In a new report, a group of judges, lawyers and law students argue that judicial retention laws can be abused to unfairly exclude people accused of serious crimes from the system, including the death penalty.
The article originally appeared in the Times Higher Education Supplement, a newspaper published by the New York Times.
The authors argue that judges should be able to review evidence in court and can decide if a defendant is guilty or innocent before a jury, and that the evidence should be presented in a timely manner to protect victims of crime.
They also say that judges can be held legally liable for their actions.
“It’s very hard to defend yourself against these kinds of allegations,” says Stephen Hargreaves, an associate professor of law at the University of Texas at Austin and a member of the study.
“They can’t be held responsible for the outcome of your case if you are innocent.”
Hargreeves, who is the author of the new report on judicial retention, is also a member and the executive director of the Criminal Justice Reform Project, which is an initiative of the University at Buffalo Law School.
The report is the first in a series on judicial restraint.
“Judges are held to high standards of fairness, justice and fairness in our system,” says Hargrea.
“I think that the idea that a judge could have a conviction overturned because of some sort of mistake is completely unjust.”
The report’s authors include the University Law School’s Robert W. Bork, a professor of constitutional law; John C. Hensley, a law professor at the College of William and Mary; and Robert P. Jealous, a former US district judge and now the dean of the William & Mary School of Law.
They write that judicial restraint should be a matter for judges themselves, not a “political tool” of sorts.
They cite cases from Georgia to the US Virgin Islands to the Netherlands to South Africa.
The US is the only western democracy with a judicial restraint statute.
In 2006, the supreme court ruled in Riggs v Riggs that a conviction could be overturned if a judge had mistakenly concluded that the defendant was guilty.
In 2008, a panel of the US Court of Appeals for the Seventh Circuit in Chicago found in Ringer v Ringer that a federal judge had violated the First Amendment by concluding that a defendant’s conviction could not be overturned because the victim was lying about her rape.
Judges in those cases could have been held criminally liable for making a mistake, and their rulings could have impacted a defendant whose conviction was later overturned.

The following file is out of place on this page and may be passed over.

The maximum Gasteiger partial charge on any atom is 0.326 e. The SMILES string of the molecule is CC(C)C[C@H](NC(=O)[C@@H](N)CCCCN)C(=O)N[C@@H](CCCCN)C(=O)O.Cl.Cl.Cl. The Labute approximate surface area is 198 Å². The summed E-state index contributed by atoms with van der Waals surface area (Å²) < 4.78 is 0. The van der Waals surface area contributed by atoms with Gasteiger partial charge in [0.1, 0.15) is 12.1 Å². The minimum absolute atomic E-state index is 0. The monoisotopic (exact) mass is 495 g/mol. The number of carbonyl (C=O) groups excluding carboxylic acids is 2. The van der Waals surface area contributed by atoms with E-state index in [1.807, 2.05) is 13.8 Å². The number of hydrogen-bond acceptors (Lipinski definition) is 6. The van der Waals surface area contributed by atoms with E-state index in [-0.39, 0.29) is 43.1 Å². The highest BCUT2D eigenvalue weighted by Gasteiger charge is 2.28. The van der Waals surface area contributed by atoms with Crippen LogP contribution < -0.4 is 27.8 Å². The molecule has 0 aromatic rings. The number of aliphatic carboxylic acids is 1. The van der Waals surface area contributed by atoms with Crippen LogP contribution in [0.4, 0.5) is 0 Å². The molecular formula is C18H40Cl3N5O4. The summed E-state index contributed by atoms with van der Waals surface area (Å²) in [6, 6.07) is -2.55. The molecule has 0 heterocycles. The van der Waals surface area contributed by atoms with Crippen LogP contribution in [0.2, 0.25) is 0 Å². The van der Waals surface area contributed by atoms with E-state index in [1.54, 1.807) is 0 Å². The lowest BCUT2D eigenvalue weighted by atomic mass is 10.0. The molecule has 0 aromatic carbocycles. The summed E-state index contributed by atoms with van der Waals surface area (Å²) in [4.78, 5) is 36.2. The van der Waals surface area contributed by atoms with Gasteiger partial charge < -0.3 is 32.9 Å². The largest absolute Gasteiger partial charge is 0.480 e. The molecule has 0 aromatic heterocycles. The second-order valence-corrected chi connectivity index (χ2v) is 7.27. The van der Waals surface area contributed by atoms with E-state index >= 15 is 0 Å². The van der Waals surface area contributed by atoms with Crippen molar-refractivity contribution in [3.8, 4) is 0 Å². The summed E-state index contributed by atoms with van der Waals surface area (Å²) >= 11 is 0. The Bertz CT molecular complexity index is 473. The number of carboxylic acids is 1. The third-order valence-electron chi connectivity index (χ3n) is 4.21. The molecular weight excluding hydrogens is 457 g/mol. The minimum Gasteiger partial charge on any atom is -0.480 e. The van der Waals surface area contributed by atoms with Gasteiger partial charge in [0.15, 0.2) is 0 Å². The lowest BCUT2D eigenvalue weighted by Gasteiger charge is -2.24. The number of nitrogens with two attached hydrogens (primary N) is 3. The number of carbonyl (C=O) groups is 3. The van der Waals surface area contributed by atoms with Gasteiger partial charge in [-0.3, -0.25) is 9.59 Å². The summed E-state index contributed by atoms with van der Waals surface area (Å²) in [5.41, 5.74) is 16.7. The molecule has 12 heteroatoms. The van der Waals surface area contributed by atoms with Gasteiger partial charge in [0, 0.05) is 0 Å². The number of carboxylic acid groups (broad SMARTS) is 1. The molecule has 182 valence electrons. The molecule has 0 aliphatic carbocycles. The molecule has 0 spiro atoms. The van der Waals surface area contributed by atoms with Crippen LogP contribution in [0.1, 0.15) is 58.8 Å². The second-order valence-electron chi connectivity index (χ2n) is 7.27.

The courts have also ruled that the criminal justice system is not “committed to the rule of law” and that some forms of judicial restraint violate the First and Fourteenth Amendments.
But judges have been reluctant to apply restraint in some cases, Hargrees says.
In cases involving people accused or convicted of serious offenses, he says, judges have generally relied on discretion, or, as he puts it, “precedent, to determine if they are right.”
“We do think that we can and should have the ability to make the ultimate judgment, but I think that a fair judge would have to make that decision,” he says.
“You have to be really, really careful not to abuse judicial restraint and you have to apply it judiciously.”
The authors say that some judges have used their discretion to impose sentences that could have led to convictions in other cases.
The case of the New Orleans man who was found guilty of killing a woman, Marie Kelleher, is particularly egregious, Hensleys says.
Kellehers was sentenced to life without parole in the death of her estranged boyfriend.
But a federal district judge found that she was not guilty of first-degree murder, which means she was innocent.
Judge Richard C. Morgan, the court’s second-highest court judge, overturned her conviction in 2014, citing a mistrial.
He cited her statements to police and the court to show that she had lied about being raped.
He said that the testimony was “clearly not credible” and was “excessive and unsupported.”
The judges’ actions were particularly egregious because Kellehes, who was in a coma for a year after the crime, told police she did not want to tell the truth about the rape.
But she had told her friends and relatives that she did.
Hargres says that the judge was wrong, that the court should have decided Kellehters innocence and should not have given her a life sentence.
Honsley says the judge’s actions were “a serious mistake,” but they do not constitute judicial restraint because they were based on legal arguments and the judge could decide the case on a case-by-case basis.
“In our system, we should have discretion about what we do,” Hargreys says.
Hares law school class at Cornell is taught by Hensles father, who served in the US Air Force.
Hinsley says that many judges have the power to